Time is kind of baffling. Like, I listen to "What Phase Is This" and think about the times and chronology of my life and things that should be obvious hit me again. Like, my best-friend-breakup happened before I had even started at Flying V. And like, we knew 'Michael in the Bathroom" together, but out of context, and then by the time the show happened it meant a lot more to me. I'm thinking about this because I was writing a tumblr thing about how I don't ship Michael & Jeremy partially because it's really important to me, personally, that "Michael in the Bathroom" is about a friend breakup. But also, like, I've been out of college for 5 years. I don't even know if it seems like it's been longer or less long than that; college was just so separate a phase. I met Mike just a few weeks over 5 years ago, and I kind of feel l like I've known him forever. But the fact that Nate and Kirsten (see, no ampersand) have been together for 10 years is just bizarre and makes me feel old.
I guess maybe that fact that the phase I'm currently in involves Flying V and Mike and Nate and Kirsten (I think the ampersand temptation is because for whatever reason Nate and Kirsten sounds way better than Kirsten and Nate), and there have been interim phases between the beginnings of those relationships and now, makes those things feel like they've been part of my life forever. But then it's kind of weird that the 10 years feels so long, because Kirsten almost literally has been part of my life forever, and if I feel like I've known Mike longer than I have, should I feel like they've been together longer? But maybe it's different because they've still been together less than half the time I've known Kirsten, and some of those years count extra because we spent so much time together.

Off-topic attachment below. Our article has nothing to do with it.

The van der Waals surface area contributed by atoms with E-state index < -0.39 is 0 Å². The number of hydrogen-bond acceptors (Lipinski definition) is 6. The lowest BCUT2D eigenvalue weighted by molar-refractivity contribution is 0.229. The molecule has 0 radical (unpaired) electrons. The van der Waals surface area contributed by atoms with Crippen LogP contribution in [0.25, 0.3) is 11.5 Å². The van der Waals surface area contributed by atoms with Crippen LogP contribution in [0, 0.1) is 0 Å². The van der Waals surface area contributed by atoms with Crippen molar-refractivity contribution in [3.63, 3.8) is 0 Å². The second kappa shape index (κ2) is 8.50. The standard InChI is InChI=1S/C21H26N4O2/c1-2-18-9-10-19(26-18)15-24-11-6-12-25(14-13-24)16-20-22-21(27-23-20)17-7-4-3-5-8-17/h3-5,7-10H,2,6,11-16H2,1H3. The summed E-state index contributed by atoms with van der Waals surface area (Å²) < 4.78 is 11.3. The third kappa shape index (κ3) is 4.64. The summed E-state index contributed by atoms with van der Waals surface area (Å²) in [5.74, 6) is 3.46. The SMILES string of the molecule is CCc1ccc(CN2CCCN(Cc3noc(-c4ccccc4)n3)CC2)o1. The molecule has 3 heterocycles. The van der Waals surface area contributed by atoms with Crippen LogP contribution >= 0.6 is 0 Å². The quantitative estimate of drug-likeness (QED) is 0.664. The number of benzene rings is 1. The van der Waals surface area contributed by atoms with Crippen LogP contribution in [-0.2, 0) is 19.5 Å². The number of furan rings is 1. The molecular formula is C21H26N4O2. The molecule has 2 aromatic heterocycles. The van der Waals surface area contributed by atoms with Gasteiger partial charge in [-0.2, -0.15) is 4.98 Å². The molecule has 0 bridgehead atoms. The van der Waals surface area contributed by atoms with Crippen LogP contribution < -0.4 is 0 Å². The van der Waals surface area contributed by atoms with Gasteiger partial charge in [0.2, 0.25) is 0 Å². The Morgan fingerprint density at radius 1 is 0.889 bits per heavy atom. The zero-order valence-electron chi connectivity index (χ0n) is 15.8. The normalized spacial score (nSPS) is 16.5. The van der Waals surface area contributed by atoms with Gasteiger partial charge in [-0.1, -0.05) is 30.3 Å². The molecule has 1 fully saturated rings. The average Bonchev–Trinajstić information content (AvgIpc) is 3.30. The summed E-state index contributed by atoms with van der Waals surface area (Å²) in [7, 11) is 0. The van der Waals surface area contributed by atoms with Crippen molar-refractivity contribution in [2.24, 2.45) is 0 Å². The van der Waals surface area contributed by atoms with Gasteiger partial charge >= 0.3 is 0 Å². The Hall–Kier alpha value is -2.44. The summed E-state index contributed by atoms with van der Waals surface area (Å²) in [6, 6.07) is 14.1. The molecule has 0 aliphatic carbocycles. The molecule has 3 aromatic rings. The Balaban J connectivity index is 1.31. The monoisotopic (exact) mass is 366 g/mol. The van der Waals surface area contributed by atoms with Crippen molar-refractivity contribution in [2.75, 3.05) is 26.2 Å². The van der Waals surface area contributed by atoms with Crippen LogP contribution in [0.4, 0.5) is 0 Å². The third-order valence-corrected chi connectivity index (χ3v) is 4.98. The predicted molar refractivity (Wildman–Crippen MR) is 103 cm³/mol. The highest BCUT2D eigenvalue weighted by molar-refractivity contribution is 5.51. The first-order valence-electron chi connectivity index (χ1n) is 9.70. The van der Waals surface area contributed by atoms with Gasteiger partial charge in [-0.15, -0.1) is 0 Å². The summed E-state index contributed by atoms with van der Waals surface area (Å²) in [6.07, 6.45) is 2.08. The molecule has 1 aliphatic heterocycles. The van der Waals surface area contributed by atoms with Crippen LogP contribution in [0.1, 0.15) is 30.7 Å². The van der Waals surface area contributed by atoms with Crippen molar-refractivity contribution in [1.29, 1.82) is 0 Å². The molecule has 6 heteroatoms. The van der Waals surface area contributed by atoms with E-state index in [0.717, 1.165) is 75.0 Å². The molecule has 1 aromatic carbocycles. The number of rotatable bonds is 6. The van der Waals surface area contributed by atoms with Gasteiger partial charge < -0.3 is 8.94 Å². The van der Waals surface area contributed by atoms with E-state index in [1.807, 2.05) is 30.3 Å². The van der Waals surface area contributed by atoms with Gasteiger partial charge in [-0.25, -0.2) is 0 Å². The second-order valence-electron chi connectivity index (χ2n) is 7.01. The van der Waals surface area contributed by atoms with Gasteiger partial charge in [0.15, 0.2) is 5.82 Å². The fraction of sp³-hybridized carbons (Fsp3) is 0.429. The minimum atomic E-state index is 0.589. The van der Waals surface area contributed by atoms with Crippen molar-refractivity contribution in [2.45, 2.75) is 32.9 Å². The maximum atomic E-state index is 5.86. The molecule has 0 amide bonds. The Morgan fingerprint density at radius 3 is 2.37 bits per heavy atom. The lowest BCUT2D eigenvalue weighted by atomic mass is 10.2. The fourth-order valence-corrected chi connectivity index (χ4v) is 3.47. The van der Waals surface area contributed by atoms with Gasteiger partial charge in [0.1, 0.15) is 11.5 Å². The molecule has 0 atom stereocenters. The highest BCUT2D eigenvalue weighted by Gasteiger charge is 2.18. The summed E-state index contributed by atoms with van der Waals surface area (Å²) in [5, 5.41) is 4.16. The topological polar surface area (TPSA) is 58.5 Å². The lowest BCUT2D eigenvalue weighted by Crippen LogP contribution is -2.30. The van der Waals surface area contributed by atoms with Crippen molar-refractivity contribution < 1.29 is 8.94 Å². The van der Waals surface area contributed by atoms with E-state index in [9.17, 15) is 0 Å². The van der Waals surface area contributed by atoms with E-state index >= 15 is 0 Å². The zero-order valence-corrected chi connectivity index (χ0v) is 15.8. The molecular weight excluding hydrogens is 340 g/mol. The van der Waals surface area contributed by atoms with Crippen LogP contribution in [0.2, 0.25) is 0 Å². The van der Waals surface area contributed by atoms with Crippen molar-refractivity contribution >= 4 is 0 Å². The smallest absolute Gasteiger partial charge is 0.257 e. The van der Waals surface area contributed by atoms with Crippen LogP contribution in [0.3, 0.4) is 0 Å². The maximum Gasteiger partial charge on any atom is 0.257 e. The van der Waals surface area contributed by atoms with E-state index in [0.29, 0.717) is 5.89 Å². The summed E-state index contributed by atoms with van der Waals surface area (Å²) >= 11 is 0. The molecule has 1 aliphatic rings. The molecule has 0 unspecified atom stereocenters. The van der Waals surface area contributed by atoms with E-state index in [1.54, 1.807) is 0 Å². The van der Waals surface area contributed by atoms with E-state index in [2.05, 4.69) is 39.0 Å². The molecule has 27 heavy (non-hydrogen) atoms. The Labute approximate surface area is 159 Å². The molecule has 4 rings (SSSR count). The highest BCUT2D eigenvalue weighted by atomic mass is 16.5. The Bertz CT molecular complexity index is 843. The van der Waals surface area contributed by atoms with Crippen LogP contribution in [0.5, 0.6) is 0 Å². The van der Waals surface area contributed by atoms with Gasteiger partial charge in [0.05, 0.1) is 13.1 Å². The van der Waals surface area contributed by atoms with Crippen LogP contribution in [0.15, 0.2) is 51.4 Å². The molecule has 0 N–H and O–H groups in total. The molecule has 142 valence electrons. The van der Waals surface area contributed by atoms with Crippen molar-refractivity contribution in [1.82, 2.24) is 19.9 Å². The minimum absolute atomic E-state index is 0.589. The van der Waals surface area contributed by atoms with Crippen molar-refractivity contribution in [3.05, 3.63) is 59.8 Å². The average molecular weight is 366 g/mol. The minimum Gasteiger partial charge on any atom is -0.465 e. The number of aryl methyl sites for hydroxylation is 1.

This doesn't have to do with anything except it's by the same guy as "What Phase Is This?"
John Craigie, "I Wrote Mr. Tambourine Man
In some ways, this song reminds me of conversations I have with my work bestie Lou, because we (more so him) seem to say things that sound good but don't ultimately make much sense. We can have lengthy, interesting conversations about things we may or may not have said just to say them, though. And there are some great lines in here. (I also like how much John Craigie writes about other music? I guess it kind of reminds me of "Doin' The Things That We Want To" / I Saw The Land Before Time II.)
(tbh I'm actually obsessed with this song.)
(out of 7 billion people, let the ones who don't love you go/ when the apocalypse is over, I hope you like your job/ain't it a shame, nobody sets anybody free anymore.)